How happy and delighted the little boy was! And after he returned home, and while days and weeks passed, a great deal of nodding took place from one house to the other, and then the little boy went to pay another visit. The carved trumpeters blew: "Tanta-ra-ra, there is the little boy. Tanta-ra-ra." The swords and armor on the old knights' pictures rattled, the silk dresses rustled, the leather repeated its rhyme, and the old chairs that had the gout in their backs cried "Creak"; it was all exactly like the first time, for in that house one day and one hour were just like another.

    "I cannot bear it any longer," said the tin soldier; "I have wept tears of tin, it is so melancholy here. Let me go to the wars and lose an arm or a leg; that would be some change. I cannot bear it. Now I know what it is to have visits from one's old recollections and all they bring with them. I have had visits from mine, and you may believe me it is not altogether pleasant. I was very nearly jumping from the shelf. I saw you all in your house opposite, as if you were really present.

    "It was Sunday morning, and you children stood round the table, singing the hymn that you sing every morning. You were standing quietly with your hands folded, and your father and mother were looking just as serious, when the door opened, and your little sister Maria, who is not two years old, was brought into the room. You know she always dances when she hears music and singing of any sort, so she began to dance immediately, although she ought not to have done so; but she could not get into the right time because the tune was so slow, so she stood first on one foot and then on the other and bent her head very low, but it would not suit the music. You all stood looking grave, although it was very difficult to do so, but I laughed so to myself that I fell down from the table and got a bruise, which is still there. I know it was not right to laugh. So all this, and everything else that I have seen, keeps running in my head, and these must be the old recollections that bring so many thoughts with them. Tell me whether you still sing on Sundays, and tell me about your little sister Maria, and how my old comrade is, the other tin soldier. Ah, really he must be very happy. I cannot endure this life."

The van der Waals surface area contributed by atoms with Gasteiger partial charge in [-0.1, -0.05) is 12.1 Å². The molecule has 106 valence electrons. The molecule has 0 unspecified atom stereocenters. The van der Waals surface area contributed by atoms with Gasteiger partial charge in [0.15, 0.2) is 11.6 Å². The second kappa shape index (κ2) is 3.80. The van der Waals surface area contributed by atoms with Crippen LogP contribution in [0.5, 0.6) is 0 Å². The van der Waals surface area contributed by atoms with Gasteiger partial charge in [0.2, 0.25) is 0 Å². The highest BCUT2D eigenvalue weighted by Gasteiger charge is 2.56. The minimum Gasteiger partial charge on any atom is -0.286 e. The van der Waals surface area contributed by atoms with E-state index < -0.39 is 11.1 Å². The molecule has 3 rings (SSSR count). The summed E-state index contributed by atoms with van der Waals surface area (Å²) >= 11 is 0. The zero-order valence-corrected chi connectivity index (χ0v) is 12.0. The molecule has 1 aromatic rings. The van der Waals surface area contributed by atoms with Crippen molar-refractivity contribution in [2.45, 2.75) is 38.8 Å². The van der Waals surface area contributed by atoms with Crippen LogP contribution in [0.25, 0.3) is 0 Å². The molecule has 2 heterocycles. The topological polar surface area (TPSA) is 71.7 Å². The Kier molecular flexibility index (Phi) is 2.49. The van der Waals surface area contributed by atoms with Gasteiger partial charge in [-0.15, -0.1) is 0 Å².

"You are given away," said the little boy; "you must stay. Don't you see that?" Then the old man came in with a box containing many curious things to show him. Rouge-pots, scent-boxes, and old cards so large and so richly gilded that none are ever seen like them in these days. And there were smaller boxes to look at, and the piano was opened, and inside the lid were painted landscapes. But when the old man played, the piano sounded quite out of tune. Then he looked at the picture he had bought at the broker's, and his eyes sparkled brightly as he nodded at it and said, "Ah, she could sing that tune."

    "I will go to the wars! I will go to the wars!" cried the tin soldier as loud as he could, and threw himself down on the floor. Where could he have fallen? The old man searched, and the little boy searched, but he was gone and could not be found. "I shall find him again," said the old man. But he did not find him; the tin soldier had fallen through a crack between the boards and lay there now as in an open grave.

    The day went by, and the little boy returned home; the week passed, and many more weeks. It was winter, and the windows were quite frozen, so that the little boy was obliged to breathe on the panes and rub a hole to peep through at the old house. Snowdrifts were lying in all the scrolls and on the inscriptions, and the steps were covered with snow as if no one were at home. And indeed nobody was at home, for the old man was dead.

    In the evening the old man was to be taken to the country to be buried there in his own grave; so they carried him away. No one followed him, for all his friends were dead, and the little boy kissed his hand to his old friend as he saw him borne away.

    A few days after, there was an auction at the old house, and from his window the little boy saw the people carrying away the pictures of old knights and ladies, the flowerpots with the long ears, the old chairs, and the cupboards. Some were taken one way, some another. Her portrait, which had been bought at the picture dealer's, went back again to his shop, and there it remained, for no one seemed to know her or to care for the old picture.

    In the spring they began to pull the house itself down; people called it complete rubbish. From the street could be seen the room in which the walls were covered with leather, ragged and torn, and the green in the balcony hung straggling over the beams; they pulled it down quickly, for it looked ready to fall, and at last it was cleared away altogether. "What a good riddance," said the neighbors' houses.